EGU23-15933, updated on 26 Feb 2023
EGU General Assembly 2023
© Author(s) 2023. This work is distributed under
the Creative Commons Attribution 4.0 License.

Orbit Determination and Time Transfer for a Lunar Radio Navigation System

Andrea Sesta1, Mauro Di Benedetto1, Daniele Durante1, Luciano Iess1, Michael Plumaris1, Paolo Racioppa1, Paolo Cappuccio1, Ivan di Stefano1, Debora Pastina1, Giovanni Boscagli1, Serena Molli1, Fabrizio De Marchi1, Gael Cascioli2, Krzysztof Sosnica3, Agnes Fienga4, Nicola Linty5, and Jacopo Belfi6
Andrea Sesta et al.
  • 1Sapienza University of Rome, via Eudossiana 18, Rome, Italy (
  • 2Sapienza University of Rome, via Eudossiana 18, Rome, Italy, now at University of Maryland Baltimore County and NASA GSFC
  • 3Institute of Geodesy and Geoinformatics, Wrocław University of Environmental and Life Sciences, Norwida 25, 50-375 Wrocław, Poland
  • 4GéoAzur, CNRS, Observatoire de la Côte d’Azur, Université Côte d’Azur 250 Av. A. Einstein, 06560 Valbonne, France
  • 5Argotec s.r.l., via Cervino 52, 10155 Turin, Italy
  • 6Leonardo S.p.A, Viale Europa snc, IT-20014, Nerviano (MI), Italy

Within the pre-phase A of the Moonlight project proposed and funded by the European Space Agency (ESA), the ATLAS consortium has proposed an architecture to support a Lunar Radio Navigation System (LRNS) capable of providing PNT (Positioning, Navigation, and Timing) services to various lunar users. The Moonlight LRNS will be a powerful tool in support of the lunar exploration endeavors, both human and robotic.

The ESA LRNS will consist of a small constellation of 3-4 satellites put in Elliptical Lunar Frozen Orbits (ELFO) with the aposelene above the southern hemisphere to better cover this region, given its interest for future lunar missions. This LRNS will be supported by a ground station network of small dish antennas (~30 cm), which can establish Multiple Spacecraft Per Aperture (MSPA) tracking at K-band. Any Earth station will be capable of sending a single uplink signal to multiple spacecraft thanks to Code Division Multiplexing modulation, while in the downlink multiple carriers can share the same K-band bandwidth by implementing Code Division Multiple Access (CDMA) on the onboard transponders. This allows the implementation of the Same Beam Interferometry (SBI) technique [1], which adds to spread spectrum ranging and Doppler measurements. In the scope of disseminating accurate PNT services to end users, the constellation will also be capable of maintaining a synchronization to the Earth station clocks to the ns level.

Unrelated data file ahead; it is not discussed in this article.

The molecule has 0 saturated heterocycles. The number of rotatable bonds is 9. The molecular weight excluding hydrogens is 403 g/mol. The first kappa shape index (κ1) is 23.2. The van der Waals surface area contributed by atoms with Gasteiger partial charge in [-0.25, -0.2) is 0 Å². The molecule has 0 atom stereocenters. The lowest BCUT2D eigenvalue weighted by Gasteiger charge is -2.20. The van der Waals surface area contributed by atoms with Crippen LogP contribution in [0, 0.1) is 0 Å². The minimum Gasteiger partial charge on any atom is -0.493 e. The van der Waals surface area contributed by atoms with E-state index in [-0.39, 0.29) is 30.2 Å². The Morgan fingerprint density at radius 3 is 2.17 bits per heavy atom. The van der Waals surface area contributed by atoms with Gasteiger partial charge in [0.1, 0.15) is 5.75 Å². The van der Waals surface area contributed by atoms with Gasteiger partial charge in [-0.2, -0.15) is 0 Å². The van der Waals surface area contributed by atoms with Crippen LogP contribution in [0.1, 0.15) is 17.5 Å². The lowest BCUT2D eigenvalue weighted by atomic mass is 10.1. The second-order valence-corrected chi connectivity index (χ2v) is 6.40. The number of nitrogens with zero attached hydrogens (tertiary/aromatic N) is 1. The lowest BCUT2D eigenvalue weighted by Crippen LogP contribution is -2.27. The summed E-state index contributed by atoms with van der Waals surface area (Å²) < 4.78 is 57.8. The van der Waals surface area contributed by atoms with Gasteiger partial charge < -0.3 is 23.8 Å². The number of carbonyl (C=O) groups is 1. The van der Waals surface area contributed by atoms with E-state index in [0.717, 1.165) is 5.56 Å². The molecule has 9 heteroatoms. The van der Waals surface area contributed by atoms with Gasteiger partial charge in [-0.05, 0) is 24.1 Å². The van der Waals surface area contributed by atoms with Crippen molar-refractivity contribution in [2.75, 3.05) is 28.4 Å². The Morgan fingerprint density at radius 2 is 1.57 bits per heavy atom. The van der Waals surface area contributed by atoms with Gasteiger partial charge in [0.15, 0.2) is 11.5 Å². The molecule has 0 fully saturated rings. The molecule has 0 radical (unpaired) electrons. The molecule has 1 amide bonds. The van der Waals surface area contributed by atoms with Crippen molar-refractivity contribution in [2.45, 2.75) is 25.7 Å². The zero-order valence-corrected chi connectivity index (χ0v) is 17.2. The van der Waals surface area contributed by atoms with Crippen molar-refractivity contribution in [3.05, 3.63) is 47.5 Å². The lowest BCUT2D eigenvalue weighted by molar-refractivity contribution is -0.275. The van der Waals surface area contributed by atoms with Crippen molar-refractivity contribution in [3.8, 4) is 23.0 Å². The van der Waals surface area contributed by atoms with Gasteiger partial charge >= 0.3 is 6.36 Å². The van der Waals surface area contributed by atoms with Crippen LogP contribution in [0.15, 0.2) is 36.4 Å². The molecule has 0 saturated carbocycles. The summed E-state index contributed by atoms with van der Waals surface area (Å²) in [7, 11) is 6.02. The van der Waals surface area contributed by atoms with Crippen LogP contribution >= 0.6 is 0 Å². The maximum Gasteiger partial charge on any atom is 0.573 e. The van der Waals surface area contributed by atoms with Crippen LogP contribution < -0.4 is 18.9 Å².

The performances of the proposed architecture have been validated through numerical simulations performed with the ESA GODOT software, enhanced with additional user-defined features and capabilities. For each satellite of the LRNS constellation, the attainable orbital accuracy is at level of a few meters for most orbit mean anomalies and it has been computed considering a setup which includes a perturbed dynamical model (mainly coming from uncertainties in the accelerations induced by the solar radiation pressure and orbital maneuvers) and a realistic error model for Doppler, ranging and SBI measurements.


  • Gregnanin, M. et al. (2012). Same beam interferometry as a tool for the investigation of the lunar interior. Planetary and Space Science 74, 194-201

How to cite: Sesta, A., Di Benedetto, M., Durante, D., Iess, L., Plumaris, M., Racioppa, P., Cappuccio, P., di Stefano, I., Pastina, D., Boscagli, G., Molli, S., De Marchi, F., Cascioli, G., Sosnica, K., Fienga, A., Linty, N., and Belfi, J.: Orbit Determination and Time Transfer for a Lunar Radio Navigation System, EGU General Assembly 2023, Vienna, Austria, 24–28 Apr 2023, EGU23-15933,, 2023.